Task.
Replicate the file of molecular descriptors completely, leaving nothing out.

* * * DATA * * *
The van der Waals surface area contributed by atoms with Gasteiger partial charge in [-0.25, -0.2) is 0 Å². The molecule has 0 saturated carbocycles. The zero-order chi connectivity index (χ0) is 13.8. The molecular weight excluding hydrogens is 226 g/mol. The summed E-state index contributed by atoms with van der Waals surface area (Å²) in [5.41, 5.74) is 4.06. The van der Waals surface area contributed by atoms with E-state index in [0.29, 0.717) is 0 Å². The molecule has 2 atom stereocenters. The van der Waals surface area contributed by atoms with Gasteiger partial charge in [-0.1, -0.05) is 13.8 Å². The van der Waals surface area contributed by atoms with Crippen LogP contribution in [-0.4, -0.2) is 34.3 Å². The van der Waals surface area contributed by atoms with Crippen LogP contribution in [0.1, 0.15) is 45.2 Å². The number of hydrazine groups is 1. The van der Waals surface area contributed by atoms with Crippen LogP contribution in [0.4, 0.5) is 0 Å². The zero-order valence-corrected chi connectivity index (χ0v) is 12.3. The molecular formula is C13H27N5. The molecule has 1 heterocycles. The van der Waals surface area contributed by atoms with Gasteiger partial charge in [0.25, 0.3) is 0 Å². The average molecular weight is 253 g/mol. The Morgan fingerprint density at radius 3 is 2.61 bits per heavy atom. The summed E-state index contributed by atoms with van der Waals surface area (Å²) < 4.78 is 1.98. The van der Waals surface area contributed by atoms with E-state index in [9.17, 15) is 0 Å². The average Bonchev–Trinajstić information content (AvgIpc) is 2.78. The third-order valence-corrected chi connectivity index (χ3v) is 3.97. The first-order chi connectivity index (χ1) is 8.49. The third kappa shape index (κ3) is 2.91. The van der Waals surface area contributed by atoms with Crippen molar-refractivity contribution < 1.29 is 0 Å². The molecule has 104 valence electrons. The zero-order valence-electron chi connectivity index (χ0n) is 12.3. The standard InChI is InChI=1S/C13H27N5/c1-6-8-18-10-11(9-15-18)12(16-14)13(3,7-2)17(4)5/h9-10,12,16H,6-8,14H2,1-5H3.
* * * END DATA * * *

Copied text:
The van der Waals surface area contributed by atoms with Gasteiger partial charge in [-0.25, -0.2) is 0 Å². The molecule has 0 saturated carbocycles. The zero-order chi connectivity index (χ0) is 13.8. The molecular weight excluding hydrogens is 226 g/mol. The summed E-state index contributed by atoms with van der Waals surface area (Å²) in [5.41, 5.74) is 4.06. The van der Waals surface area contributed by atoms with E-state index in [0.29, 0.717) is 0 Å². The molecule has 2 atom stereocenters. The van der Waals surface area contributed by atoms with Gasteiger partial charge in [-0.1, -0.05) is 13.8 Å². The van der Waals surface area contributed by atoms with Crippen LogP contribution in [-0.4, -0.2) is 34.3 Å². The van der Waals surface area contributed by atoms with Crippen LogP contribution in [0.1, 0.15) is 45.2 Å². The number of hydrazine groups is 1. The van der Waals surface area contributed by atoms with Crippen LogP contribution in [0.4, 0.5) is 0 Å². The zero-order valence-corrected chi connectivity index (χ0v) is 12.3. The molecular formula is C13H27N5. The molecule has 1 heterocycles. The van der Waals surface area contributed by atoms with Gasteiger partial charge in [0.25, 0.3) is 0 Å². The average molecular weight is 253 g/mol. The Morgan fingerprint density at radius 3 is 2.61 bits per heavy atom. The summed E-state index contributed by atoms with van der Waals surface area (Å²) < 4.78 is 1.98. The van der Waals surface area contributed by atoms with E-state index in [9.17, 15) is 0 Å². The average Bonchev–Trinajstić information content (AvgIpc) is 2.78. The third-order valence-corrected chi connectivity index (χ3v) is 3.97. The first-order chi connectivity index (χ1) is 8.49. The third kappa shape index (κ3) is 2.91. The van der Waals surface area contributed by atoms with Crippen molar-refractivity contribution < 1.29 is 0 Å². The molecule has 104 valence electrons. The zero-order valence-electron chi connectivity index (χ0n) is 12.3. The standard InChI is InChI=1S/C13H27N5/c1-6-8-18-10-11(9-15-18)12(16-14)13(3,7-2)17(4)5/h9-10,12,16H,6-8,14H2,1-5H3.